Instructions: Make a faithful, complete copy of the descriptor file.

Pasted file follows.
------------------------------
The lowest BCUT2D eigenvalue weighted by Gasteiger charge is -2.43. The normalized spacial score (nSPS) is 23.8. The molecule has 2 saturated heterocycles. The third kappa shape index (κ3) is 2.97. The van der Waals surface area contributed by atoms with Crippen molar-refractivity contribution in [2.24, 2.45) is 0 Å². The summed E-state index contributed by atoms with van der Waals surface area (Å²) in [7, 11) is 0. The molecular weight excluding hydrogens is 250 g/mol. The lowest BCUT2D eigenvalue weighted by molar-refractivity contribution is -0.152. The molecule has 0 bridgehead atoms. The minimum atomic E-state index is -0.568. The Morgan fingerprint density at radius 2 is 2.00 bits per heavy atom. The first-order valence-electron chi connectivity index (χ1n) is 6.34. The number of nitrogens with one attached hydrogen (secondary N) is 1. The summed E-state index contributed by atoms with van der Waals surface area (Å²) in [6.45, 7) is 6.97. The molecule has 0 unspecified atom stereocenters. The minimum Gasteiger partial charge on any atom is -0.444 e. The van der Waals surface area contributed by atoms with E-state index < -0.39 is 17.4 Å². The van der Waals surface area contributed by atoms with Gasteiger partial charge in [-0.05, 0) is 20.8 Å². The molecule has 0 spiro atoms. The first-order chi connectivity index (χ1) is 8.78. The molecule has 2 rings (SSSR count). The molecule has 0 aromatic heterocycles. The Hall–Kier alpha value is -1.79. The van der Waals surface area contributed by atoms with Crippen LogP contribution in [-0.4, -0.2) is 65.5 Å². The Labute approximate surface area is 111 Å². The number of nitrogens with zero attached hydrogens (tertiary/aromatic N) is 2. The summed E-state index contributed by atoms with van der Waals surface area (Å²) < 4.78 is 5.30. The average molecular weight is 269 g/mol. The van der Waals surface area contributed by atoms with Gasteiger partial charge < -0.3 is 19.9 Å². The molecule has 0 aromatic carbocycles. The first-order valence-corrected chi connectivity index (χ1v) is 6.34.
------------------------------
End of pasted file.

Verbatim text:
The lowest BCUT2D eigenvalue weighted by Gasteiger charge is -2.43. The normalized spacial score (nSPS) is 23.8. The molecule has 2 saturated heterocycles. The third kappa shape index (κ3) is 2.97. The van der Waals surface area contributed by atoms with Crippen molar-refractivity contribution in [2.24, 2.45) is 0 Å². The summed E-state index contributed by atoms with van der Waals surface area (Å²) in [7, 11) is 0. The molecular weight excluding hydrogens is 250 g/mol. The lowest BCUT2D eigenvalue weighted by molar-refractivity contribution is -0.152. The molecule has 0 bridgehead atoms. The minimum atomic E-state index is -0.568. The Morgan fingerprint density at radius 2 is 2.00 bits per heavy atom. The first-order valence-electron chi connectivity index (χ1n) is 6.34. The number of nitrogens with one attached hydrogen (secondary N) is 1. The summed E-state index contributed by atoms with van der Waals surface area (Å²) in [6.45, 7) is 6.97. The molecule has 0 unspecified atom stereocenters. The minimum Gasteiger partial charge on any atom is -0.444 e. The van der Waals surface area contributed by atoms with E-state index < -0.39 is 17.4 Å². The van der Waals surface area contributed by atoms with Gasteiger partial charge in [-0.05, 0) is 20.8 Å². The molecule has 0 spiro atoms. The first-order chi connectivity index (χ1) is 8.78. The molecule has 2 rings (SSSR count). The molecule has 0 aromatic heterocycles. The Hall–Kier alpha value is -1.79. The van der Waals surface area contributed by atoms with Crippen LogP contribution in [-0.4, -0.2) is 65.5 Å². The Labute approximate surface area is 111 Å². The number of nitrogens with zero attached hydrogens (tertiary/aromatic N) is 2. The summed E-state index contributed by atoms with van der Waals surface area (Å²) < 4.78 is 5.30. The average molecular weight is 269 g/mol. The van der Waals surface area contributed by atoms with Gasteiger partial charge < -0.3 is 19.9 Å². The molecule has 0 aromatic carbocycles. The first-order valence-corrected chi connectivity index (χ1v) is 6.34.